Earlier this year, FOIA enthusiast/privacy activist Phil Mocek requested documents from Seattle City Light, the city's public-owned utility. Mocek was seeking info on the utility's proposed "smart meter" system, which carried with it some obvious privacy implications.
Pursuant to RCW Ch. 42.56 (Public Records Act), I hereby request the following records:
Plans for, schedules of, policies dictating the performance of, requests for proposals to, contracts for, discussion of, and results of all security audits performed of "smart meter" devices (remotely-addressable electrical meters sometimes referred to as "advanced metering infrastructure"), along with metadata. These devices are designed to replace traditional electric meters. They contain sensors that monitor activities inside subscribers' premises and automatically communicate information collected by those sensors to machines in remote locations.
The replacement of regular meters with potentially-invasive "smart meters" is due to begin in 2017, despite concerns about health and privacy. As the EFF points out, the power company's ability to record pinpoint data on customers' power use may seem innocuous, but it's not nearly as benign if that information is shared, either purposefully or inadvertently.
It’s not just utilities who will have access to your data. It’s potentially a series of third party corporations including (but not limited to) the utility’s contractors and government agencies. Law enforcement agencies in particular are very keen to be able to see this information. There have already been a lot of cases where utility records have been provided to police who use them to bust marijuana growing operations, and this is simply using the raw energy use data.
Insurance companies and employers might also be interested in your personal energy usage information. Smart meters crack open this door into your private life, making available a huge amount of very personal data.
And that's not even factoring in the unauthorized uses that smart meters may inadvertently lead to if not secured properly.
Multiple documents were provided to Mocek by Seattle City Light, including documents related to the company awarded the smart meter contract: Landis+Gyr. Landis+Gyr isn't happy the city of Seattle has made these documents public, so it's logically responded by suing MuckRock. Yes, it's also suing the city and the utility, but for some reason has decided MuckRock (and Phil Mocek) should be included in the litigation, despite them only being the recipients of documents Landis+Gyr wants to keep out of the public's hands.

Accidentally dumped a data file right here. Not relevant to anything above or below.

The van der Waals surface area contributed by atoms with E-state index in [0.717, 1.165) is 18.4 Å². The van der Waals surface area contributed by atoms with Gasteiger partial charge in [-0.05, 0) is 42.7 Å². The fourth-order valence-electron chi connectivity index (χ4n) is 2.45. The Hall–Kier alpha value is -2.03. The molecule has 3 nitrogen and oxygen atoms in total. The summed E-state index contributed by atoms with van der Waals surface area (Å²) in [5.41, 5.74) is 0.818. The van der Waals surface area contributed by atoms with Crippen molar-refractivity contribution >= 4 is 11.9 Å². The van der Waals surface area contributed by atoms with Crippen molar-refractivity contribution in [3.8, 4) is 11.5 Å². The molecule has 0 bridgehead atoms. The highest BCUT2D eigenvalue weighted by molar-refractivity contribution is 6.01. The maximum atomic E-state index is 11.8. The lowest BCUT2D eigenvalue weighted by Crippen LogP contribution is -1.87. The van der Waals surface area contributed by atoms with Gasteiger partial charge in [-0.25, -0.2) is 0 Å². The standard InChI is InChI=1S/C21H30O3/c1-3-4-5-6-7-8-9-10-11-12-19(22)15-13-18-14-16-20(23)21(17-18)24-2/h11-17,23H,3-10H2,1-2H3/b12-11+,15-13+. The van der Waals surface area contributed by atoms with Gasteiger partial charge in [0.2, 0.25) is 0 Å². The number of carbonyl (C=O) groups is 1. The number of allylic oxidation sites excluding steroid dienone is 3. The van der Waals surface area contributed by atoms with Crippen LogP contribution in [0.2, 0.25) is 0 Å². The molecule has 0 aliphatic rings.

It's seeking to have future planned responses from the city involving its "trade secrets" blocked. (Seattle plans to release another batch of documents to Mocek on May 26.) But it's also making requests pertaining to MuckRock that are both chilling and completely ridiculous. Not only does Landis+Gyr want the documents taken down, but it also wants info on every MuckRock reader who may have viewed them.
[A]fter receiving certain unredacted documents through inadvertent, accidental, or improper release by the City in circumstances demonstrating that Defendants knew or should have known the documents contain sensitive network security information and trade secret information, Mocek nonetheless allowed the information to be posted publicly and in unredacted form on the internet site of Defendant MuckRock.com. Plaintiff Landis+Gyr notified Mocek, MuckRock.com, and Defendant Michael Morisy of the apparent error and requested that Landis+Gyr’s sensitive and proprietary information be removed from the MuckRock.com website and that MuckRock.com provide reasonable assistance to allow Landis+Gyr to identify entities that may have obtained access to is sensitive information.
Michael Morisy refused Landis+Gyr's first request. Now, it's upped the ante by petitioning the court to force MuckRock to assist it in the ultimate fool's errand: the removal of information from the internet.
Immediate relief is needed to require Plaintiffs’ protected information to be immediately taken down from the MuckRocks website, to require MuckRock.com to provide assistance to Plaintiffs to identify and retrieve protected information that may have been downloaded from the MuckRocks website…
If that wasn't enough, the multinational corporation would like the government to engage in a little prior restraint on its behalf.
[...] enjoin Mocek and MuckRock.com from posting Plaintiffs’ protected and sensitive information in the future.
Landis+Gyr seems to be most concerned about the pending release of documents containing pricing info and details about its "smart grid" technology. But, it's also demanding the removal of the two documents already released, both of which are fairly innocuous (and can be viewed below!) As MuckRock's Michael Morisy points out, it should be under no obligation to remove the documents as it's received no notice from the city of Seattle that the documents it has in its possession weren't supposed to be released.
Morisy and MuckRock don't plan to back down.
We believe that these legal threats are a chilling attack on free speech and we will not be complying with their demands.
We also believe people have a broad right to understand the security implications of technology purchased by their governments, particularly if, as is the case with the smart electrical meter systems provided by Landis+Gyr, that technology monitors the activities of people in their homes.
At this point, the injunction doesn't appear to have been granted, which means MuckRock can still (for the time being) host the docs it has already obtained as well as anything else Landis+Gyr-related Seattle sends to Mocek while its request is being reviewed.